Documentary Site started as an outlet for my interests in documentary 15 years ago. Since then, my presence has expanded to writing, managing Twitter fans, and connecting with makers, promoters, and fans of documentary. Probably three of the coolest things to come from this endeavor are being invited to write for POV, visiting Kartemquin studios, and leading a discussion after a screening of The Trials of Muhammad Ali. My current project involves watching and writing about 365 documentaries in 2014. Feel free to send along your suggestions via Twitter @documentarysite!

#365Docs: Rain (27/365)

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I’m watching 365 documentaries and writing about each one in 2014. Tweet your suggestions to @documentarysite, or send an e-mail to hmcintosh@documentarysite.com. Read more.

Note: This post may contain spoilers.

Part of my goals for this year-long project is to look for documentaries older than 1960. This goal requires some searching as most older titles remain unavailable through mainstream streaming options.

YouTube offers a treasure trove of older titles, though some offerings raise questions. Is the title part of the public domain? Is it made available through fair use? A handful of descriptions claim public domain, while most others claim nothing at all. The murkiness of copyright laws makes these claims questionable anyway. I would prefer the copyright holder see monies back from my watching the piece, should the holder want them.

Archive.org offers another treasure trove of older titles. An important section to check out is the Prelinger Archives. The collection features Coronet Instructional Films, which were shown in middle and high schools. These films addressed such hard-hitting topics as making friends, dealing with parents, and writing better letters. They even offered advice on citizenship, morality, and love.

One short I found on both YouTube and Archive.org is Rain, by Joris Ivens and M.H.K. Franken. This 1929 piece is one of the city symphonies, which included montages of cityscapes set to composed music. Ivens and Franken spent several months filming in Amsterdam, and Hanns Eisler composed the music. The short offers no other type of sound.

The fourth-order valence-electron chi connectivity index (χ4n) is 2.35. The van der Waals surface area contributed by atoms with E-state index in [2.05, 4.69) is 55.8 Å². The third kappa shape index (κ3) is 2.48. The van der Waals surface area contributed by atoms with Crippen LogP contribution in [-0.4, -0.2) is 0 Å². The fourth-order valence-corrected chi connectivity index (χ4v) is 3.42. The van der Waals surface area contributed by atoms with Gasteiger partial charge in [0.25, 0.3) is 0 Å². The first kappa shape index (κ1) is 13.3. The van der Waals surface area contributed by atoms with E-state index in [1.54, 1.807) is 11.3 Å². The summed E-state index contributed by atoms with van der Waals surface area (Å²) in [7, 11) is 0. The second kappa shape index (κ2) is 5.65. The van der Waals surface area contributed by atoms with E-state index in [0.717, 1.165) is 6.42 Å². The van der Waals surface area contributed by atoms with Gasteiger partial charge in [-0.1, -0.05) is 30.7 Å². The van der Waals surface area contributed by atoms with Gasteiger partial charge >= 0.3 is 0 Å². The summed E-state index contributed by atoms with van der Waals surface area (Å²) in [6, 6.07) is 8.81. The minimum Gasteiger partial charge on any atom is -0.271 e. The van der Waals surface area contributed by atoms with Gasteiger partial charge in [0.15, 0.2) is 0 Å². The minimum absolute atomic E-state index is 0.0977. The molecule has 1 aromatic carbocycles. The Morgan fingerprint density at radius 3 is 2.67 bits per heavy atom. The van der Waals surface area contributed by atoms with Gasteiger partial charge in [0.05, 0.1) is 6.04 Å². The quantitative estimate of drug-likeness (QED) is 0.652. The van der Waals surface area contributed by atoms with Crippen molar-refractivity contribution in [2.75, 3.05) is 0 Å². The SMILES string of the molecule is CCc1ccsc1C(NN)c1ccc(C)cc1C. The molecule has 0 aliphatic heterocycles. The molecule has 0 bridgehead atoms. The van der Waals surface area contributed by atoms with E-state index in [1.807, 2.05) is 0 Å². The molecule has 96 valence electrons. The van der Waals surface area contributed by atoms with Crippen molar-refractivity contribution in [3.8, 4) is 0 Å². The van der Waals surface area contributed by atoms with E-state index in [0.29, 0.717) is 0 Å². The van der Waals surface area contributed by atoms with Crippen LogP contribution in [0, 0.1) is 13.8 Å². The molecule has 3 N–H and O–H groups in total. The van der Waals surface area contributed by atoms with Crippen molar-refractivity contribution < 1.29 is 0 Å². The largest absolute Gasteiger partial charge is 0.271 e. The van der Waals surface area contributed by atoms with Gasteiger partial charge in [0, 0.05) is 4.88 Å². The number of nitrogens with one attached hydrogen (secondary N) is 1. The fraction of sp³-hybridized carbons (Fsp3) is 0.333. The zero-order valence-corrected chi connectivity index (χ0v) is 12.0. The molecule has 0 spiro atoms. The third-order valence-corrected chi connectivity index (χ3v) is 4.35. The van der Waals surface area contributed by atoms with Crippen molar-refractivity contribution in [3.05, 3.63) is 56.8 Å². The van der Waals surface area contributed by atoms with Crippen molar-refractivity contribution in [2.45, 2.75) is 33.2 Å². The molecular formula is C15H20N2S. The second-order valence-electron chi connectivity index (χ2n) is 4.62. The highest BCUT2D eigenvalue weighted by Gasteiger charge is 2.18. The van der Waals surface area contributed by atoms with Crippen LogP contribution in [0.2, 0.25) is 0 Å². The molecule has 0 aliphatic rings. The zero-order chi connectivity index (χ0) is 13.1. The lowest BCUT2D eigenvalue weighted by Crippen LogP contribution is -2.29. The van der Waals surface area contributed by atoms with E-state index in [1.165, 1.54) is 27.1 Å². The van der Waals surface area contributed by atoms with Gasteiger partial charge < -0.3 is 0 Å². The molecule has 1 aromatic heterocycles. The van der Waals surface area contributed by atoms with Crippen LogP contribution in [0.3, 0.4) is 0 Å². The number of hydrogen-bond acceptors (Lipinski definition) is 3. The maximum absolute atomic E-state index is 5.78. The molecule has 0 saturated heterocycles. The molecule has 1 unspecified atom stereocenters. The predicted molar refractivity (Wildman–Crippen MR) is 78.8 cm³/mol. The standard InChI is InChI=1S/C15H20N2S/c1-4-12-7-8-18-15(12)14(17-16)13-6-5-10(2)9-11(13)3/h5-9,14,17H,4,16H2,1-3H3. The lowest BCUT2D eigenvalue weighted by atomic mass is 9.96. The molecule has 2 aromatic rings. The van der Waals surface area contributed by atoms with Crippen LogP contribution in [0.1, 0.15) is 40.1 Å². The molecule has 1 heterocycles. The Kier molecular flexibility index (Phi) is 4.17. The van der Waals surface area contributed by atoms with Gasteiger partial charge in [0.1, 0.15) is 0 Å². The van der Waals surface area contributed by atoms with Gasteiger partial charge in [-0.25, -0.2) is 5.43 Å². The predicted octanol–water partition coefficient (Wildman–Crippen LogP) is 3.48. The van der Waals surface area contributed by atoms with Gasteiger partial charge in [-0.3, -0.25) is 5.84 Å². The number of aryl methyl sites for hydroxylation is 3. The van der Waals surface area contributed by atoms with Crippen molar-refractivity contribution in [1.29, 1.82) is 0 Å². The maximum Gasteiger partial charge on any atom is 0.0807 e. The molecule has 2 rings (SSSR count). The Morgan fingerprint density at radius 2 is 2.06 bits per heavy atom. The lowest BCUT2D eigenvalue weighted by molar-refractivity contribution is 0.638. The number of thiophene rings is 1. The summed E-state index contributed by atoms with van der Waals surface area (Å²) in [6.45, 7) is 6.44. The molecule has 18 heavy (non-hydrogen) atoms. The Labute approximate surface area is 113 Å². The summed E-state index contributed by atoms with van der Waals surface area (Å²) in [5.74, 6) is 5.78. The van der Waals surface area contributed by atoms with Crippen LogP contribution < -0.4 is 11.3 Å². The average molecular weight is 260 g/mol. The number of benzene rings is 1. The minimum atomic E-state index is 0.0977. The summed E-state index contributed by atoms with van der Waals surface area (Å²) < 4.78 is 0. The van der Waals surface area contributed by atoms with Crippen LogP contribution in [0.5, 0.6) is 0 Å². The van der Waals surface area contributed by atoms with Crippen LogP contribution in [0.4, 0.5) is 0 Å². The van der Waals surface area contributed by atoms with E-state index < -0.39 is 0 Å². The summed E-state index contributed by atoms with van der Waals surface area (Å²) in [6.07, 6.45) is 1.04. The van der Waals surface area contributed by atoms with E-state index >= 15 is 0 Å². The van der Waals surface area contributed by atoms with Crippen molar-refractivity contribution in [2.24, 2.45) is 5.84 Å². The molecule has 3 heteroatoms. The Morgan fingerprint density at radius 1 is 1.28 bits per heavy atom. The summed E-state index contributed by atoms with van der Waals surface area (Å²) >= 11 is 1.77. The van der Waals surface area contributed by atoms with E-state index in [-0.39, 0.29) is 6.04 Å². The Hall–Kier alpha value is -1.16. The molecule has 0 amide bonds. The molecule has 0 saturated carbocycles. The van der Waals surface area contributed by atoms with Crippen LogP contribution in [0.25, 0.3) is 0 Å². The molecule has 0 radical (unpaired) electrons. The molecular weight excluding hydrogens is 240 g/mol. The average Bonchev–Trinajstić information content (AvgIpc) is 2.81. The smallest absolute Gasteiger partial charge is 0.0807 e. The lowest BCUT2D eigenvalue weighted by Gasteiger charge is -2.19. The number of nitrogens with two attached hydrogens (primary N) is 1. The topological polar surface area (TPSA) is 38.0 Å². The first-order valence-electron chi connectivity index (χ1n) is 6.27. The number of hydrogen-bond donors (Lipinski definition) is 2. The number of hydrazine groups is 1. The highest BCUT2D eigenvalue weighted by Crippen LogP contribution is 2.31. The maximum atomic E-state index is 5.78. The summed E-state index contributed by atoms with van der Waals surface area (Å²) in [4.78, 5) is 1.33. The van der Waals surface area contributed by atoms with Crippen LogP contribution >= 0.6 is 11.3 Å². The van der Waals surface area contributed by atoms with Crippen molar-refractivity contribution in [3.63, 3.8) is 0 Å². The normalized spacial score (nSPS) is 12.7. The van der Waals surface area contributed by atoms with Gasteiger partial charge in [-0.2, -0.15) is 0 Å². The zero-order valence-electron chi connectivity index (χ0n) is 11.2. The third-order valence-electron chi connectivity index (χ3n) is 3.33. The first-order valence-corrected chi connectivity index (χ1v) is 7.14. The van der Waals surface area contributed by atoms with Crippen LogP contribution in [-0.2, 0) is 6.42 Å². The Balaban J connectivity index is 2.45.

The sequence that unfolds shows the everyday activities within the city as people and traffic move through the sunshine to their destinations. Soon, clouds crowd the sky, the drops start, and then the rain arrives. As the people and vehicles move through the downpour, the rain creates its own traffic down roofs, gutters, and streets. The rain eventually slows and stops.

That summary above suggests nothing about the thought that went into creating all of the shots that appear within the film. A couple themes emerge. One theme is indirect representations, such as through reflections and shadows. In one of the more famous shots, a bike rolls by, and we see the bike’s wheel and spokes in shadow on the road. Trees and people reflect in the puddles.

Another theme is moving shots. The camera is mounted to multiple forms of transport, such as a bike, a car, and a trolley car. As the vehicle moves through the rain, so does the camera.

Lev Kuleshov’s experiments demonstrated how we as audiences mentally fill in meanings in juxtaposed shots, for me it’s that subtlety in the shots and their arrangement that makes Rain so interesting to watch. Modern technologies make montages easy to create, but the shots themselves make a montage truly memorable.

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Heather McIntosh
Heather McIntosh
Heather McIntosh started Documentary Site as a resource for documentary media and has greatly enjoyed the connections it has fostered over the years.